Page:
David DePalo‘s invention is in the top 10 competing for the Small Business Salute Pitch Off of Inc. Magazine and The UPS Store; if he wins, he won’t have to start jumping for joy–he’ll already be jumping, because his invention is called JumpDrum, a new form of fitness that combines low impact platform jumping and tribal drumming.
DePalo’s brainchild is a drumming platform that he handcrafts in a Wilton Studio. Located in a space directly next door to the wood shop where they are built, is a studio where JumpDrum classes will be taught. The workout is low impact, high intensity cardio exercise that DePalo created with Ridgefield artist Jenny Carr. Users stand on top of a leg-activated drumming platform; in front of them is a stand with three wooden drums that both sound great and provide a tremendous workout for the upper body.
As DePalo explains, it’s a unique, exhilarating workout–think Stomp meets JoyRide.
“I designed JumpDrum to give even non-musicians access to an easy way to get into rhythms, find the beat, and get a workout before you even realize it. We guide each class step by step until you’re deep into it.”
DePalo is a Peabody Conservatory-trained composer, who worked in California as a composer/orchestrator for the film industry. He is also a longtime drummer, and had picked up African drumming, becoming an avid Djembe player by taking classes with Senegalese master drummer Malik Sow.
After moving east to Ridgefield, he missed those classes.
“I wondered how I was going to get my fix of polyrhythms (a main feature of African Drumming). It occurred to me that if I could play a steady beat with my feat—like when I was walking—I could work on polyrhythms with my hands. A sit down drum kit was out of the question because I didn’t want to think about making the beat, but just have it happen,” he says.
When he met Carr, their first date was at a drum circle. She helped him get to a solution, suggesting that DePalo put the striker inside the Thumper, which would be activated by the rhythm of steps on the platform. He tested prototypes in a local drum circle and quickly saw they were a hit.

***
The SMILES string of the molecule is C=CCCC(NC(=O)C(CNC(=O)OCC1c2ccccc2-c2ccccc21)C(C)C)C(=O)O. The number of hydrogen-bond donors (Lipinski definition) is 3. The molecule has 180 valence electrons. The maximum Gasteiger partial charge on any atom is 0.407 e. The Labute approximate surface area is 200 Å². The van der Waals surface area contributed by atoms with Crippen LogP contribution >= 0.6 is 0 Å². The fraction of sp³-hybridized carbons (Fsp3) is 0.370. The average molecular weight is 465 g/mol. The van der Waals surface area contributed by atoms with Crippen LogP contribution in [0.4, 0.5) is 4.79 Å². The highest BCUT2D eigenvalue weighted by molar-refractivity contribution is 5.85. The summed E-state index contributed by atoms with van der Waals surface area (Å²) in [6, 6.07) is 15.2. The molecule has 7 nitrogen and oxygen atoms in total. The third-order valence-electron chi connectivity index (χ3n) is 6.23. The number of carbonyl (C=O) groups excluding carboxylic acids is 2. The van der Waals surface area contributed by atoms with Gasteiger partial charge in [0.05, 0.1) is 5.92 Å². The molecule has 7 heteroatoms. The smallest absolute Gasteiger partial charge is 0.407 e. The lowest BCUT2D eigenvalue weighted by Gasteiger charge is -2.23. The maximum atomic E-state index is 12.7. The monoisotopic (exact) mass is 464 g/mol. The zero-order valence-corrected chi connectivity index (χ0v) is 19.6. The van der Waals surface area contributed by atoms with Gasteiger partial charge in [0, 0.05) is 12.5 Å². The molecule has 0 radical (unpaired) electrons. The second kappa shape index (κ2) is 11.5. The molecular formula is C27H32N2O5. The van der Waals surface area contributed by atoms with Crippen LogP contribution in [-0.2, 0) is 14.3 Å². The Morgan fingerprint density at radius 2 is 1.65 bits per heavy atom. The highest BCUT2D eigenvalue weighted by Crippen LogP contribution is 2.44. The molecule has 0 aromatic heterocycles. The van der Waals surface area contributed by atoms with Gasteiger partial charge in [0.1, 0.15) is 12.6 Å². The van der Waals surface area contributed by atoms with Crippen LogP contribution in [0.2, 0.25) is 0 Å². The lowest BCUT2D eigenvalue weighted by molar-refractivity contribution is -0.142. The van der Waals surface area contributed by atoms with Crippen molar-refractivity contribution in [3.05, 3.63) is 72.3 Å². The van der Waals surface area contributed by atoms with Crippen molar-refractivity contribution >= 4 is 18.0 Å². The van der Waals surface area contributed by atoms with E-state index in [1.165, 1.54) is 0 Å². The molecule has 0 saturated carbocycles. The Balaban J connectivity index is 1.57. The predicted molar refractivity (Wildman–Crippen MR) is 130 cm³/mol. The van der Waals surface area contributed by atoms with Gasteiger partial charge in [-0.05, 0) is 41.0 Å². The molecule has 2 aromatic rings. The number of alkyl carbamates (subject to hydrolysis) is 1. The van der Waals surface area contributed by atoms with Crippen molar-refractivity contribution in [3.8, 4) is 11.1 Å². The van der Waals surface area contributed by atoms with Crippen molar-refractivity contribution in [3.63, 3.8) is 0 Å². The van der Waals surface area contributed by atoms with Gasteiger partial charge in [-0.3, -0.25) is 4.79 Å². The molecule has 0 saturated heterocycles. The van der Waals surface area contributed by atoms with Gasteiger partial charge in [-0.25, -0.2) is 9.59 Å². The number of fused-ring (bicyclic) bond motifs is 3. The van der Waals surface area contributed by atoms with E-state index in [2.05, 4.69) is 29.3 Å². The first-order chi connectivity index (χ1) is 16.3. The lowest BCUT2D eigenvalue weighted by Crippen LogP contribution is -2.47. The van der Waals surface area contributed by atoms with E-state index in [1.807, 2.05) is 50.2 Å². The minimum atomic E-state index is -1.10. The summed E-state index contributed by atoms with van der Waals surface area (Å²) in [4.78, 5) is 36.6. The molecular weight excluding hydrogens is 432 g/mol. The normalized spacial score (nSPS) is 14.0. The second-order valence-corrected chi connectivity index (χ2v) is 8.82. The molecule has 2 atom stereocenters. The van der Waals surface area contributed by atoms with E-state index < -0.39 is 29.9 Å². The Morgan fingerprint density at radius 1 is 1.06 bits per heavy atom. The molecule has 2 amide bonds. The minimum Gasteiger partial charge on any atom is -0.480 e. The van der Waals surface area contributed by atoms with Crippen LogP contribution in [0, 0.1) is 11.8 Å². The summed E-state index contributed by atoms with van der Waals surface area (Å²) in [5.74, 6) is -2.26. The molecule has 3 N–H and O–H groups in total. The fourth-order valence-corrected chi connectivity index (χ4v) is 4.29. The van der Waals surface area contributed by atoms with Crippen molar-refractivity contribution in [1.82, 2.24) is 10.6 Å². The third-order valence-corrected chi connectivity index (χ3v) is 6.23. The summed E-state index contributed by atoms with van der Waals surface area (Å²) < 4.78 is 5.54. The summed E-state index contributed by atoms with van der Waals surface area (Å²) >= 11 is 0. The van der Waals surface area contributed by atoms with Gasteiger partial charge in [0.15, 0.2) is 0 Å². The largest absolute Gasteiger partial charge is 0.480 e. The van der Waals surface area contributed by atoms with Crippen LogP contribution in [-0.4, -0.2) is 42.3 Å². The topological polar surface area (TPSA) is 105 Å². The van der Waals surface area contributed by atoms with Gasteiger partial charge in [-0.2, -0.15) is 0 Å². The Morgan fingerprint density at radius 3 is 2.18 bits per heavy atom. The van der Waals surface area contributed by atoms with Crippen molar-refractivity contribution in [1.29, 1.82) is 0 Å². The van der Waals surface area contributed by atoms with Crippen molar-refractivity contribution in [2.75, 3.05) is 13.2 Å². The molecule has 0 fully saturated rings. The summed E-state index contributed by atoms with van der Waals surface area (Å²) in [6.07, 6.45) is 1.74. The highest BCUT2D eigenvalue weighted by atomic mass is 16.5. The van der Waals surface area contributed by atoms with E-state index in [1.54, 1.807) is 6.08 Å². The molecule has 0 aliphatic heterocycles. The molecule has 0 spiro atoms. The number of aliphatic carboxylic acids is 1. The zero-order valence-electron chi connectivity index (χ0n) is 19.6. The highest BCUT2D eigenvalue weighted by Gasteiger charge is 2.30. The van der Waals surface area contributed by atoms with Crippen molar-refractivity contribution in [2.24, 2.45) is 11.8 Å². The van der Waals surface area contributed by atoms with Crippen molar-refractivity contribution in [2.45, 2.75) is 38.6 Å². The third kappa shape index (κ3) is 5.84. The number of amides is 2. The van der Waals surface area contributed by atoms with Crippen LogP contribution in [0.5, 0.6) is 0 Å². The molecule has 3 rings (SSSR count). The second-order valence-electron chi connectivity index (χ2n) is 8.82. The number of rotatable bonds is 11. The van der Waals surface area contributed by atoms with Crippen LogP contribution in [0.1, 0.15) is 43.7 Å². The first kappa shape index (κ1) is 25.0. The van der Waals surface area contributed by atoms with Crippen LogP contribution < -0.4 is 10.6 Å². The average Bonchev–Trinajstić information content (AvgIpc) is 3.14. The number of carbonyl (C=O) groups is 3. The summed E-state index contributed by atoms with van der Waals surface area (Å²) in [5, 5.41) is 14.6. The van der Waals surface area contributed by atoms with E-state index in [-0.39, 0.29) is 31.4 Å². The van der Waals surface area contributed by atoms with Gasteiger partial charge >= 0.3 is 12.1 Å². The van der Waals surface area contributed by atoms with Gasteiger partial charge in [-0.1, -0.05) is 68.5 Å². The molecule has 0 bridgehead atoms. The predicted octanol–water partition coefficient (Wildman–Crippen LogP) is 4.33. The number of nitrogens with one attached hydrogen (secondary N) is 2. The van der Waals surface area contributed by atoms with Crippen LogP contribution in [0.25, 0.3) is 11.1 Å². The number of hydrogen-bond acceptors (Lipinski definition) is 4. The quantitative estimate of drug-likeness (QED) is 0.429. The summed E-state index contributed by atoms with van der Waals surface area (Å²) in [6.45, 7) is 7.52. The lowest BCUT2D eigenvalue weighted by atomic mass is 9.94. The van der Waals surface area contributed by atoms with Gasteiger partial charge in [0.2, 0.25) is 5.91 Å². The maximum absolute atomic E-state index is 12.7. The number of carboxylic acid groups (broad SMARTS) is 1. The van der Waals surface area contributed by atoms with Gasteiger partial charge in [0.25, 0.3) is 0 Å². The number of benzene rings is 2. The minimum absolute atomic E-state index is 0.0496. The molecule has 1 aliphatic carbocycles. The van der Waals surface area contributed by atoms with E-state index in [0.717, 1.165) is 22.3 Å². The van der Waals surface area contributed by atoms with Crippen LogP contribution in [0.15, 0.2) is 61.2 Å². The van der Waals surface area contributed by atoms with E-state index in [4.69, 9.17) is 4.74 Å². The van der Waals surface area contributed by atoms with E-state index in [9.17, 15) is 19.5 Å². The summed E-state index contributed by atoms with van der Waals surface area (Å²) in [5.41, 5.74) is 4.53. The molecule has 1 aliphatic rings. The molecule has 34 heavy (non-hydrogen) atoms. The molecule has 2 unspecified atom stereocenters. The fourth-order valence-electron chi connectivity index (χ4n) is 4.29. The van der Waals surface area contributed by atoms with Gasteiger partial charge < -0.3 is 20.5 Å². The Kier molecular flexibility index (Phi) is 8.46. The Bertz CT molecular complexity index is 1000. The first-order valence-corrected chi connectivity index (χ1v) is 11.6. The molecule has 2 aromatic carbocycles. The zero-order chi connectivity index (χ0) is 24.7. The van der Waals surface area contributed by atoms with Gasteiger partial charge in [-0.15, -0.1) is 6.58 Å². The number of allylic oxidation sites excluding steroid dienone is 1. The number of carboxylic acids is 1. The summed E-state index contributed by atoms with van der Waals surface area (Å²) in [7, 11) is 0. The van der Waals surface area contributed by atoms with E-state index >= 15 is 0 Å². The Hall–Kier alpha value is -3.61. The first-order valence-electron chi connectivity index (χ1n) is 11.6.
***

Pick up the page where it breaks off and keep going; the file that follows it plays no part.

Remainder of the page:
He also saw the potential for it becoming the next workout craze.
“Since inventing the JumpDrum, I’ve gone from a size 34” waist to a size 30” and it’s the only exercise I do,” DePalo says.
He offers group classes in the Wilton studio ($25/class), Tuesdays and Thursdays starting at 6:05 p.m., and will add classes as demand grows. He’s thinking bigger, too. DePalo says Wilton will always be the home of the very first JumpDrum fit studio, but he’s hoping to expand, with an eye toward locations in Greenwich, New Canaan, Manhattan, Miami, Los Angeles, San Francisco, and Seattle. After opening more studios, there’s also a plan to take classes viral, streaming them for anyone who buys a jump drum for home, like Peloton does for cycling.
The dual beauty of JumpDrums, however, is that whether you use it for fitness or not, there’s still a benefit.
“We hope to sell them not only as exercise devices, but also as wonderful new percussion instruments!
For more information, and to sign up for classes, visit the JumpDrum website or call 475.215.1215.